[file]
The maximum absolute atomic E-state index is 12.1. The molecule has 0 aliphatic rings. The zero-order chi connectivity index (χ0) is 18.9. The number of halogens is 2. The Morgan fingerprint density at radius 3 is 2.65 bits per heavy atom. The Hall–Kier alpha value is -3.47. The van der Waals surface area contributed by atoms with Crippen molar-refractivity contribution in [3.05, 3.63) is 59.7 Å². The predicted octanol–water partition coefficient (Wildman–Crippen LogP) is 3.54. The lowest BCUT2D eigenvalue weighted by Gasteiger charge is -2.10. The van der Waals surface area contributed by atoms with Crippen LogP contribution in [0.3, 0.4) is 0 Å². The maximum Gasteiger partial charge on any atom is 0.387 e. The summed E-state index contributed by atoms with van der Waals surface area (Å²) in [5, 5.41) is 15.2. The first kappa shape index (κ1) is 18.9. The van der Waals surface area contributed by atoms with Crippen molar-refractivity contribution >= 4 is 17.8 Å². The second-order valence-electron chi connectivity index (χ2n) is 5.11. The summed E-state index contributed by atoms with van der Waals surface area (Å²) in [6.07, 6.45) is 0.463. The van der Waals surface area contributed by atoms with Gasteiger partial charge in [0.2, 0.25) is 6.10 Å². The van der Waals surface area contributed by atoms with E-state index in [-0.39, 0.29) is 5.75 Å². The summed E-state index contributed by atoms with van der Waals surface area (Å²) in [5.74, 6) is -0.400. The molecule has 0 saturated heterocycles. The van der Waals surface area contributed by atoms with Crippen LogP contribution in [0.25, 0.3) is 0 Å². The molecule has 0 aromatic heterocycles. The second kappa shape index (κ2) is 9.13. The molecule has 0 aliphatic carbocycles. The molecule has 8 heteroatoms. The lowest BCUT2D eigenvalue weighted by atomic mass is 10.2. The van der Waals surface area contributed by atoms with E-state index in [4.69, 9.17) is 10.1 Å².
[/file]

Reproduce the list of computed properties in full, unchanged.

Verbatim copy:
The maximum absolute atomic E-state index is 12.1. The molecule has 0 aliphatic rings. The zero-order chi connectivity index (χ0) is 18.9. The number of halogens is 2. The Morgan fingerprint density at radius 3 is 2.65 bits per heavy atom. The Hall–Kier alpha value is -3.47. The van der Waals surface area contributed by atoms with Crippen molar-refractivity contribution in [3.05, 3.63) is 59.7 Å². The predicted octanol–water partition coefficient (Wildman–Crippen LogP) is 3.54. The lowest BCUT2D eigenvalue weighted by Gasteiger charge is -2.10. The van der Waals surface area contributed by atoms with Crippen LogP contribution in [0.3, 0.4) is 0 Å². The maximum Gasteiger partial charge on any atom is 0.387 e. The summed E-state index contributed by atoms with van der Waals surface area (Å²) in [5, 5.41) is 15.2. The first kappa shape index (κ1) is 18.9. The van der Waals surface area contributed by atoms with Crippen molar-refractivity contribution >= 4 is 17.8 Å². The second-order valence-electron chi connectivity index (χ2n) is 5.11. The summed E-state index contributed by atoms with van der Waals surface area (Å²) in [6.07, 6.45) is 0.463. The van der Waals surface area contributed by atoms with Gasteiger partial charge in [0.2, 0.25) is 6.10 Å². The van der Waals surface area contributed by atoms with E-state index in [-0.39, 0.29) is 5.75 Å². The summed E-state index contributed by atoms with van der Waals surface area (Å²) in [5.74, 6) is -0.400. The molecule has 0 saturated heterocycles. The van der Waals surface area contributed by atoms with Crippen LogP contribution in [0.25, 0.3) is 0 Å². The molecule has 0 aromatic heterocycles. The second kappa shape index (κ2) is 9.13. The molecule has 0 aliphatic carbocycles. The molecule has 8 heteroatoms. The lowest BCUT2D eigenvalue weighted by atomic mass is 10.2. The van der Waals surface area contributed by atoms with E-state index in [4.69, 9.17) is 10.1 Å².